Home > ebay sales decline > How can this be legal for Paypal?

How can this be legal for Paypal?

September 20th, 2012 Leave a comment Go to comments

I’m 20 years old and sold a few things on ebay recently.
I never received the funds however because I apparently owe Paypal money from 6 years ago.

When I was 14 I had a debit card. I wasn’t too responsible with it even though my mother worked at a bank.
I used this card to try to buy something on eBay. I figured it would work because I was 14.
Long story short the card was declined and no money was withdrawn from my account (other than the overdraft fee which I had just learned about as a result of the attempted transaction)
The account was closed because I clearly was too young to have one anyway.

Paypal said that the man that I bought the PS3 from 6 years ago had sent the merchandise yet I never received it.
14 year old me was accused for fraud because I had tried to buy something I didn’t have funds for.
I was just oblivious to how bank accounts and cards and everything worked so I hadn’t done any of this intentionally.
So Paypal payed the seller of the item and he never sent the item. I wasn’t aware of this at the time because, once again, I was 14 and I never checked my email so how was I to know I owed them money back then? Now its 6 years too late and they want me to pay $380. I never got the item so why should I pay them a dime?

Now in my recent sales (on a separate account)
Paypal held funds with no warning apparently they linked my two accounts.
The first one I created when I was 14. So how am I legally bound by whatever I may have accepted back then?
They won’t even let me contact the seller who stole the money and the item.
They won’t even contact him. They fronted him the money he didn’t even deserve because he never sent anything. Now I’m out cash because they think I owe them.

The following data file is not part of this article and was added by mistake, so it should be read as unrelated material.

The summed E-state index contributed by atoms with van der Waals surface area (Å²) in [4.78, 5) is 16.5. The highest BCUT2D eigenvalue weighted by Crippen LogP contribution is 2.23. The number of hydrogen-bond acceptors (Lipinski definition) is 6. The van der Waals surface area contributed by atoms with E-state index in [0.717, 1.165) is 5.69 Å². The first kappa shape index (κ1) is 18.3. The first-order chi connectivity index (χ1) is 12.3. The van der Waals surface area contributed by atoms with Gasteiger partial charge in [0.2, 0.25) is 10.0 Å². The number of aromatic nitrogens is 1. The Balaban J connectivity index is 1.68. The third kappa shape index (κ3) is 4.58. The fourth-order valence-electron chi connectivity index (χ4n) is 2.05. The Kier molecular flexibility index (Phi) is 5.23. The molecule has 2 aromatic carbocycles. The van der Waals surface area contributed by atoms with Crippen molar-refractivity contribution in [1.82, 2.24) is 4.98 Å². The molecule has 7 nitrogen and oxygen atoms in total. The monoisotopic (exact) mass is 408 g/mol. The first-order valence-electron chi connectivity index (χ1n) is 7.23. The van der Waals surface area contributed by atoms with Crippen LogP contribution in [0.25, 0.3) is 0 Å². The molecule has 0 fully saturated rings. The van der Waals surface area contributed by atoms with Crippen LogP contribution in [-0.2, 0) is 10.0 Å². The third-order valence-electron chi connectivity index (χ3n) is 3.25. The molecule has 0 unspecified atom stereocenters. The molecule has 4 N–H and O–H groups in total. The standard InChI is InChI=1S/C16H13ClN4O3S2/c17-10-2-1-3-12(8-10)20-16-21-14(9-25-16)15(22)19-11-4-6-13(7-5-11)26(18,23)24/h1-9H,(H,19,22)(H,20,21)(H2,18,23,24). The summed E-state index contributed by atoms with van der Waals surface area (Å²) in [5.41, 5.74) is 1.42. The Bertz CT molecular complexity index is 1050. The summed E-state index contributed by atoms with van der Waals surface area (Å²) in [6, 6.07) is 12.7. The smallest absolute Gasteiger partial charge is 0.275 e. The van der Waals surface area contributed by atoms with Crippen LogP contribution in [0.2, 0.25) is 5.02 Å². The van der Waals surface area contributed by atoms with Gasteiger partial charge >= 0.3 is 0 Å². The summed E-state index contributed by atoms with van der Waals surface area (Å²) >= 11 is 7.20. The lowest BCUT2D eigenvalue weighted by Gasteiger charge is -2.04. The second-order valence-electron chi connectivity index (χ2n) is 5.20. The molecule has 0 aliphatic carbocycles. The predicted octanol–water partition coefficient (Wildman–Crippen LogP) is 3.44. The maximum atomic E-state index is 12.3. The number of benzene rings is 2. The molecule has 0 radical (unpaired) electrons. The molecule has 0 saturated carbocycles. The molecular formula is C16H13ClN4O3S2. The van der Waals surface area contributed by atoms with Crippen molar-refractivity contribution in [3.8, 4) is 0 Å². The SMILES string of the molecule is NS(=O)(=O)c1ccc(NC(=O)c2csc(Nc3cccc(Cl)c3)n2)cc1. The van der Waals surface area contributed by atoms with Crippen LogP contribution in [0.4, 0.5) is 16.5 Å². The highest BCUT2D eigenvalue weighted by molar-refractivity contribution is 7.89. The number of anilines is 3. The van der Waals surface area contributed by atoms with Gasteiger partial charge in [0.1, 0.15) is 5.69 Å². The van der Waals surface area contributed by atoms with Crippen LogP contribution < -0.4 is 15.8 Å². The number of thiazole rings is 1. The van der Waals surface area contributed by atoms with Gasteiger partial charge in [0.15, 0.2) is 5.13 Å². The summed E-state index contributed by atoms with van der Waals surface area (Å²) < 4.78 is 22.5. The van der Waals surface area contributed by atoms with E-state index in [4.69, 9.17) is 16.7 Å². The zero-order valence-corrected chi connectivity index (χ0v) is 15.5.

Is there any way to stick it to paypal and appeal this? Or do I have to let myself be scammed?
I did give them a real card number. I didn’t knowingly ignore emails saying I needed to pay them. There is no notifier of if the recipient actually read an email someone else had sent. They just sent emails to my spam/website login address. I had no reason to check those.

I ONLY lied about being 18. I wasn’t 18 and therefore not bound by their contract.
I figured that I never received the item because I didn’t pay for it. That only makes sense.

The only way around getting use out of paypal without paying is using a false name but I’m pretty sure that is illegal.

This one is tricky, you made a purchase but your card was declined. Paypal didn’t decline your card, your bank did. So, Paypal is not at fault on that one.

Paypal guarantees a sale and the funds, which is why they were required to still pay the sender. You could have contested at that time that you never received the item, but you were too ignorant to check your email (which is a lie, you saw those emails and decided not to follow up).

You do owe Paypal money, regardless of whether the item was actually sent. Go back and read the Paypal contract.